As innovative technologies are developed, the provision of legal services will no doubt undergo fundamental changes in the next few years, including the manner in which the legal profession is performed. The fundamental changes will be brought not only by new technologies automating the creation and management of legal documents and the automated use of data contained in public registers, but also the more frequent adoption of an interdisciplinary perspective in making individual transactions.
Take a real estate transaction where part of due diligence will be undertaken by the seller authorising the buyer to gain access into a public cloud system relating to the seller’s property where all the important information – acquisition titles, encumbrance, permits, contracts and other relevant documentation – is stored. Automatically, without scanning and without the need for a virtual data room.
Let us go further and picture that all data in the public cloud are automatically integrated in contractual documentation: no transcribing from title deeds, only a couple of clicks and the data needed are in the model contract. A petition to authorise a title or record in the public, e.g. land, register? No copy + paste, only a click and all the data from the contract are integrated in the petition.
The land register has authorised the title and you subsequently wish to rent out the property? There is nothing simpler. In a matter of clicks, the data from the purchase contract will be transferred to a draft lease contract and simultaneously compared with their status in the land register or verified in terms of how customary the rent amount is using other available databases, which are already being developed, in conjunction with our price maps used to determine and compare the prices of individual real estate transactions, namely apartment prices in individual locations, in respect of which demand is the highest. Similarly, individual simpler valuations, assessments and other documents necessary for real estate transactions may be efficiently generated in an automated way.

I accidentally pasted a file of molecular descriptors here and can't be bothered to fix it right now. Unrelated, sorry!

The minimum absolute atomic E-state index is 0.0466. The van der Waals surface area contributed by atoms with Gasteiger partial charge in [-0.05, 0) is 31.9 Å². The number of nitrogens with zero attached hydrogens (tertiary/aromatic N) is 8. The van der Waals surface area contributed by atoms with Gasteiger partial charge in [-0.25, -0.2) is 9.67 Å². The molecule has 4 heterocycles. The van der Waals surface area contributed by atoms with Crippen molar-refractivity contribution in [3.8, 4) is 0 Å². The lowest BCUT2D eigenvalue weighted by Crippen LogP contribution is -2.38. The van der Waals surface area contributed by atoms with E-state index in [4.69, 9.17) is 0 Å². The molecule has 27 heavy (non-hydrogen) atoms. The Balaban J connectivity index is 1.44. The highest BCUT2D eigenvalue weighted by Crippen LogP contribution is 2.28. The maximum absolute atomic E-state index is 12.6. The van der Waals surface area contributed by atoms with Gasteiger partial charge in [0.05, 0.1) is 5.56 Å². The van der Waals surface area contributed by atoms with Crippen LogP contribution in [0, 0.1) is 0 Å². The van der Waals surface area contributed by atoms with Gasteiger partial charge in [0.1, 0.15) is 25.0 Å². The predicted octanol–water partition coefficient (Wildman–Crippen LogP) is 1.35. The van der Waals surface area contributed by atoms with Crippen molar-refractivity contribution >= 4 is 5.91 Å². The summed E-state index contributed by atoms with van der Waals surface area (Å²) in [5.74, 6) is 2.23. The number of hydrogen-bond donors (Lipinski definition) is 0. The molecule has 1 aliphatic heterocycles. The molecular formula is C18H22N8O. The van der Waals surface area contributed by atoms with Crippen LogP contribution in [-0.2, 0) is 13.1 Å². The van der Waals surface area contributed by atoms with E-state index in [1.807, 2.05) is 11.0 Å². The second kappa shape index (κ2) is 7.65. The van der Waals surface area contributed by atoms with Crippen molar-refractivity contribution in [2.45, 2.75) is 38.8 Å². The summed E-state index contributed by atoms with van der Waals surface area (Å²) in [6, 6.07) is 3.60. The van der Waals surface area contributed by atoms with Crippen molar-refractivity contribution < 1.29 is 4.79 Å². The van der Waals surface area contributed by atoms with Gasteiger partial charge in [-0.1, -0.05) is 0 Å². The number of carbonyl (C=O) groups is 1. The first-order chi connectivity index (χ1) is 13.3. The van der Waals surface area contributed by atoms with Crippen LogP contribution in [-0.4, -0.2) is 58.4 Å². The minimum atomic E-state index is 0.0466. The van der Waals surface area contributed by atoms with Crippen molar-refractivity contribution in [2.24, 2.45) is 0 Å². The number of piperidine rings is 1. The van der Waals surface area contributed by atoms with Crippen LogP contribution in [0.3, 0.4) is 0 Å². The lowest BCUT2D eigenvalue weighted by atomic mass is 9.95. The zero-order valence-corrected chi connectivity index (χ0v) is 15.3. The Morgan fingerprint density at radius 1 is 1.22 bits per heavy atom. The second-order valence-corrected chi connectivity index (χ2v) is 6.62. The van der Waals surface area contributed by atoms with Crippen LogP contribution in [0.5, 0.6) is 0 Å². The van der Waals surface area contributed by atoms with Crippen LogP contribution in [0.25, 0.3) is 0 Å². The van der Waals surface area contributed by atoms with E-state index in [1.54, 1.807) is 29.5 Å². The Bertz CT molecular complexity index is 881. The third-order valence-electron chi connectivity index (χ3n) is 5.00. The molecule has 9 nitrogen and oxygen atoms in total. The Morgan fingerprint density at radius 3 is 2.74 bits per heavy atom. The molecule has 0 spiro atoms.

Do you find this too futuristic? Are you concerned that public registers will be unable to respond to the requests of the advisors involved fast enough in terms of automation and data sharing? Luck favours the prepared and we are already working on solutions that will turn a substantial part of the above mentioned visions into reality, using this to make qual - ity legal services available to the general public at a corresponding price. All this will be possible thanks to technologies, namely in industries in respect of which customer demand is the highest. Gradually, it will be possible to implement individual visions in other legal segments as well.